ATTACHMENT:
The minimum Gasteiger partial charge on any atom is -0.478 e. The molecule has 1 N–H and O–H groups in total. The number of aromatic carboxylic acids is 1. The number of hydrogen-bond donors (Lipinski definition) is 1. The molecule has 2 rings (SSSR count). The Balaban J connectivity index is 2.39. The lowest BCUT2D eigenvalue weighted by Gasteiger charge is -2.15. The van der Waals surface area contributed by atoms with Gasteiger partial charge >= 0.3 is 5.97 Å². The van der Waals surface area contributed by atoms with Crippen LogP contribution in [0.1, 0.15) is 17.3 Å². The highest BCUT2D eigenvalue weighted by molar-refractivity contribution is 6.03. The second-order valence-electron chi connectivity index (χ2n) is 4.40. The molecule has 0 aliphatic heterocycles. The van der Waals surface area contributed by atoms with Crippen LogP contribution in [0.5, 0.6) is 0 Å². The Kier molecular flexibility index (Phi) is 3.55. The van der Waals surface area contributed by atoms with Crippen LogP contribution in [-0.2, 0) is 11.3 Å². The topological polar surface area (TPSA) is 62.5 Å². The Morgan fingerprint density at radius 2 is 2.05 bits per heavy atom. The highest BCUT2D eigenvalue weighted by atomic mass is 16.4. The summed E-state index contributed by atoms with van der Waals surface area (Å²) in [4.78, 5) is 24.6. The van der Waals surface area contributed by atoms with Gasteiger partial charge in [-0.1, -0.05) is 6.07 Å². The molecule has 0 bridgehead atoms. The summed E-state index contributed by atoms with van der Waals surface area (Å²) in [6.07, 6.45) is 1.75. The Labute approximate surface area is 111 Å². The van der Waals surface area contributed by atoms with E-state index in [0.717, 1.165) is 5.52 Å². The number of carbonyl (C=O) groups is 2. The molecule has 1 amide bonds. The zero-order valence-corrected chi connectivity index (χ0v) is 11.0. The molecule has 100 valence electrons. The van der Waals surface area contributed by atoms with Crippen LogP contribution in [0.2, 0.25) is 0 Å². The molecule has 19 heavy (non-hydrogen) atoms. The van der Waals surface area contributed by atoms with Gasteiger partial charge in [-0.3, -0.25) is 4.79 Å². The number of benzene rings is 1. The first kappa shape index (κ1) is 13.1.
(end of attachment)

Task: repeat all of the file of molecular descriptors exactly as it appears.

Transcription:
The minimum Gasteiger partial charge on any atom is -0.478 e. The molecule has 1 N–H and O–H groups in total. The number of aromatic carboxylic acids is 1. The number of hydrogen-bond donors (Lipinski definition) is 1. The molecule has 2 rings (SSSR count). The Balaban J connectivity index is 2.39. The lowest BCUT2D eigenvalue weighted by Gasteiger charge is -2.15. The van der Waals surface area contributed by atoms with Gasteiger partial charge >= 0.3 is 5.97 Å². The van der Waals surface area contributed by atoms with Crippen LogP contribution in [0.1, 0.15) is 17.3 Å². The highest BCUT2D eigenvalue weighted by molar-refractivity contribution is 6.03. The second-order valence-electron chi connectivity index (χ2n) is 4.40. The molecule has 0 aliphatic heterocycles. The van der Waals surface area contributed by atoms with Crippen LogP contribution in [0.5, 0.6) is 0 Å². The Kier molecular flexibility index (Phi) is 3.55. The van der Waals surface area contributed by atoms with Crippen LogP contribution in [-0.2, 0) is 11.3 Å². The topological polar surface area (TPSA) is 62.5 Å². The Morgan fingerprint density at radius 2 is 2.05 bits per heavy atom. The highest BCUT2D eigenvalue weighted by atomic mass is 16.4. The summed E-state index contributed by atoms with van der Waals surface area (Å²) in [4.78, 5) is 24.6. The van der Waals surface area contributed by atoms with Gasteiger partial charge in [-0.1, -0.05) is 6.07 Å². The molecule has 0 bridgehead atoms. The summed E-state index contributed by atoms with van der Waals surface area (Å²) in [6.07, 6.45) is 1.75. The Labute approximate surface area is 111 Å². The van der Waals surface area contributed by atoms with E-state index in [0.717, 1.165) is 5.52 Å². The number of carbonyl (C=O) groups is 2. The molecule has 1 amide bonds. The zero-order valence-corrected chi connectivity index (χ0v) is 11.0. The molecule has 100 valence electrons. The van der Waals surface area contributed by atoms with Crippen LogP contribution in [0.2, 0.25) is 0 Å². The molecule has 19 heavy (non-hydrogen) atoms. The van der Waals surface area contributed by atoms with Gasteiger partial charge in [-0.3, -0.25) is 4.79 Å². The number of benzene rings is 1. The first kappa shape index (κ1) is 13.1.